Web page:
Best of British // Fred Perry: from tennis lawns to laurel wreaths through to reppin’ the mod squad

Working in menswear I’ve always been intrigued by sports and heritage brands – the culture they inspire (and even embrace) as part of their identity; however none so much as Fred Perry – and this has ABSOLUTELY NOTHING to do with my obsession with Paul Weller…
…and all things Mod…
…OK, FINE it has.
But a brand so closely knit with subculture, music, and an era I hold in such high regard (literally; the length of my skirt and the height of my hair reflect this daily) was always going to be high on my list.
Fred-Perry-Amy-WinehouseFred Perry is intrinsically British, and as much as my love of Mod comes from all things ’60s, FP really came to be the backbone of the Mod scene in the late ’70s with the release of Quadrophenia; when the button-down polo shirt with the infamous Laurel wreath was certified as one of the most iconic style emblems of modern Britain.
Jimmy Quadrophenia Fred Perry
But if I’m being honest, it was actually Lol from This Is England who inspired me to be a Fred Girl. With her kohl-lined eyes, sky-high quiff and button-up Fred Perry shirts she was a true style inspiration in a girl’s world of tight body con and slutty stripper shoes.
Now don’t get me wrong: I love a micro mini as much as the next gal, BUT I also love an element of quirky; a feeling of cool, plus I love a brand that has a story – and Fred Perry has many of them.
So many so that it’s easy to forget Fred Perry himself was actually a tennis player – allbeit  an absolute rascal of a tennis player with a reputation for womanising, and a disdain for the British class system (aaaaaand my affinity with all things Fred grows by the minute).
Fred Perry tennis player
The designer and musical collabs (Comme Des Garçons, Richard Nicoll, Stussy, The Specials and more recently Amy Winehouse), the limited editions, and the sub-culture continue today.
Amy Winehouse in Fred Perry
Fred Perry as a brand constantly pioneers new music, with a simultaneous nostalgia for it’s past; still staging initmate gigs in historical venues, bringing new audiences face to face with legends of music – and new generations alike – as demonstrated by the subculture website and the current link up with Manchester’s Dot To Dot festival.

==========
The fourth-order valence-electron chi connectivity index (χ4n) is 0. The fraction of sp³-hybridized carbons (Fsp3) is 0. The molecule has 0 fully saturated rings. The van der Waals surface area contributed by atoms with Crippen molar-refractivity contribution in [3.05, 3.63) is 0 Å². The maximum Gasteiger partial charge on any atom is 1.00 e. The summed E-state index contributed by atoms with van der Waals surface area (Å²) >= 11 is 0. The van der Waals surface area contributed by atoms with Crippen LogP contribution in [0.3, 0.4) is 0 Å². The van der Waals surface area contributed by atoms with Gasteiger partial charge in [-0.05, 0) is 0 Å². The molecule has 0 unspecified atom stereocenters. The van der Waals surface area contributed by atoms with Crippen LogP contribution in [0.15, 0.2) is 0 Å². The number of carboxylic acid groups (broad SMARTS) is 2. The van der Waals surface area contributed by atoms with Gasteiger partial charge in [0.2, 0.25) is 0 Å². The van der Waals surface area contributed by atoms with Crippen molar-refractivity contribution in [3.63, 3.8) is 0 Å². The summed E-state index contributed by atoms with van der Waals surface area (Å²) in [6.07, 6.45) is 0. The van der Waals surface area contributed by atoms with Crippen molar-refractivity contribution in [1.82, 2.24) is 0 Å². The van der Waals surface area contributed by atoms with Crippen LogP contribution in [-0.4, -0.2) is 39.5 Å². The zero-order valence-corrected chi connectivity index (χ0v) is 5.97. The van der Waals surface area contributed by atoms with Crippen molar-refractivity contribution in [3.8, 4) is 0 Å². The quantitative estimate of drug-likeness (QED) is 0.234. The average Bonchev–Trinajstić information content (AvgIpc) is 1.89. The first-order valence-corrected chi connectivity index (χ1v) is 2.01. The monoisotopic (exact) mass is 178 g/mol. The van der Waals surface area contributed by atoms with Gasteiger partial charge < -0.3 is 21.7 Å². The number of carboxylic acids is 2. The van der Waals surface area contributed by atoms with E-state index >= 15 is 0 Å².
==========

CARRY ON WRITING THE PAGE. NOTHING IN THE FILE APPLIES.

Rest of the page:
The Specials and Fred Perry
My personal love for Fred Perry’s womenswear continues with a sneak preview of the A/W’12 posthumous Amy Winehouse collection (shhhhhhh, you lucky lot) where the main image is absolutely, undeniably based on ME (alright alright so I’ve now engineered my entire look based on it – whatever, chicken/egg/ blah): blonde beehive, leopard print, moody greys, and that infamous FP Laurel. Gorgeous.
amy FP collageThe women’s skinny fit polos and ’50s diner dresses are nothing short of perfect , and my Amy Winehouse Hawaiian shirt from the A/W’11 collection remains to be my most favourite thing in the world (including my cat).
Fred Perry Amy Winehouse Hawaiian shirt
So you see, you don’t have to be a die-hard scooter boy to appreciate Fred Perry (although chances are I will  prrooooooobably sleep with you, if you are) – just a rock ‘n’ roll spirit with an affinity for all things cool Britannia.
From Blur to Amy Winehouse, Fred Perry is in the backbone of British music, and every season the collections speak for themselves in terms of timeless style and brand identity.
blur fred perry
And THAT is why Fred Perry is my number one brand.
*backcombs beehive higher, jumps on scooter and waits for a boy called Pinky*
*still waiting*
For all things Fred Perry, visit
Oh, and see also this excellent blog we stumbled across whilst researching this piece:
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